Environmental Destruction as Evidence of Wrongdoing in Gaza

It should come as no surprise if the Israeli officials keep justifying the environmental destruction, especially the devastation of farms and agricultural land in Gaza, under two basic scenarios: destruction required by imperative military necessity to achieve a defined military objective; and the fact that there appears to be little evidence of ‘widespread, long-term, and severe environmental damage’ from Israel’s air strikes on the heavily civilian-populated Gaza.

The scenario of the destruction of the natural environment required by imperative military necessity will substantially be overruled if the attacker fails to strike a reasonable balance between necessity and the principle of humanity, which explicitly prohibits unnecessary suffering and destruction during armed conflicts. On this wise, none of the parties to armed conflicts can target, destroy or render useless any objects ‘indispensable to the survival of civilians’. As such, the natural environment is a system of unified ecosystems and sequences that has its own life, but it is indispensable for sustaining human life and for its development. Viewed from this perspective, the destruction of agricultural land that undeniably contributes to the sustenance of civilian populations in Gaza is conceivably an inhumane means of warfare conducted by the Israeli Defence Forces (IDF).

The second scenario derived from the lack of evidence on ‘widespread, long-term, and severe environmental damage’ to the Gazan environment remains questionable. This scenario would be the case only if the present and long-term environmental impacts of the lethal weapons and explosions used by the IDF in Gaza are not known at present, and measuring them will be tricky and complex, if not impossible. There is no denying that determining pollution levels and assessing the risks to the civilian population and their environment in Gaza will depend on precise studies and scientific certainty, as well as the monitoring and evaluation of air, water, and soil, as we have seen in case of the 1991 Gulf War, where a permanent UN body required to investigate and decide with scientific certainty on alleged environmental damage.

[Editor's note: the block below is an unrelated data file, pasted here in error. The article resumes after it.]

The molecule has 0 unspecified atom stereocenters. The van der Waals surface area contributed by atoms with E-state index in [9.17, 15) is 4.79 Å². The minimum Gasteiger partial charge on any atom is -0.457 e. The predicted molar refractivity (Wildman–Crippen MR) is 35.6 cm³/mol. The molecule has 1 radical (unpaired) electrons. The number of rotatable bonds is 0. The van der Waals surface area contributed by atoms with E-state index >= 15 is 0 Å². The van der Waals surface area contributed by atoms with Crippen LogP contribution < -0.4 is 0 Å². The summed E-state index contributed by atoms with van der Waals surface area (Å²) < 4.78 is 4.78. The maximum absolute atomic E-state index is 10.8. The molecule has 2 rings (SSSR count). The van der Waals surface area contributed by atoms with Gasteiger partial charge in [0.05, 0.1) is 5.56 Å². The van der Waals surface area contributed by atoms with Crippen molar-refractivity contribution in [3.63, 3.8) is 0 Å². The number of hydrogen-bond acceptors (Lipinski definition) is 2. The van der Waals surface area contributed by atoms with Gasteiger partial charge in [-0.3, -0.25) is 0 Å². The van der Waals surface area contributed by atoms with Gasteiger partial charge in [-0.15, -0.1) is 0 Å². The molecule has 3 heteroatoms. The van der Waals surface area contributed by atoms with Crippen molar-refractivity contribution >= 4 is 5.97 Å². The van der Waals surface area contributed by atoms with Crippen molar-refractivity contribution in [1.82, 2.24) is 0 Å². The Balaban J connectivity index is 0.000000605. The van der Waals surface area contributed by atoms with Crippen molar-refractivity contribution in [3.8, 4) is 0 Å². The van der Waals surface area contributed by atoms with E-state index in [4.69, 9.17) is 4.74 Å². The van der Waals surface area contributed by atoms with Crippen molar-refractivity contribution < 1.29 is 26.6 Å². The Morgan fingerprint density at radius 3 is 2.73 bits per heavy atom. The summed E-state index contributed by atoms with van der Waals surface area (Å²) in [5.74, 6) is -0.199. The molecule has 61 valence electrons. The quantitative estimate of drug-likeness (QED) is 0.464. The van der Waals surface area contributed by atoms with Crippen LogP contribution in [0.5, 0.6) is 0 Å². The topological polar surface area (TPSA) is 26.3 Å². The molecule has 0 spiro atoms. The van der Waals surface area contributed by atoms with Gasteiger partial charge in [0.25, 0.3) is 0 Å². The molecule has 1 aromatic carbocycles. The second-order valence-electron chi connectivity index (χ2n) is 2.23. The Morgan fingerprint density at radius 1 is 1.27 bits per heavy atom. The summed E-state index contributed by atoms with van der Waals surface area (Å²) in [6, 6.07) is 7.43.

On the facts, however, while there is inescapable evidence of real risk and destructive impacts of more than 65,000 tonnes of bombs dropped on the Gaza Strip, which has made the area unlivable, taking advantage of the uncertainty and imprecision in the exact meaning of the phrase ‘widespread, long-term and severe damage to the natural environment’ is a misconception and speculative behaviour given that it could be invoked to manipulate the obligation to protect the natural environment in armed conflicts and that destruction of environment may not be used as a weapon. Yet again, this is a pure situation of risk, I would submit, where the principle of ‘humanity’ would come into play to hinder inflicting unnecessary suffering, injury and destruction. On the assumption that the law is either uncertain or dubious, the Martens Clause is illustrative enough to obviate this terminological confusion in the furtherance of civilian protection and human security as the overriding objective of IHL. Thus, in cases of uncertainty and ambiguity of the relevant laws or cases not covered by IHL treaties, States are required to respect a minimum standard as established by the principle of ‘humanity’ and the ‘public conscience’. While on the subject, this would remain applicable as the core principle protecting the environment due to the ambiguous and perhaps disputed nature of ‘widespread, long-term and severe damage to the natural environment’.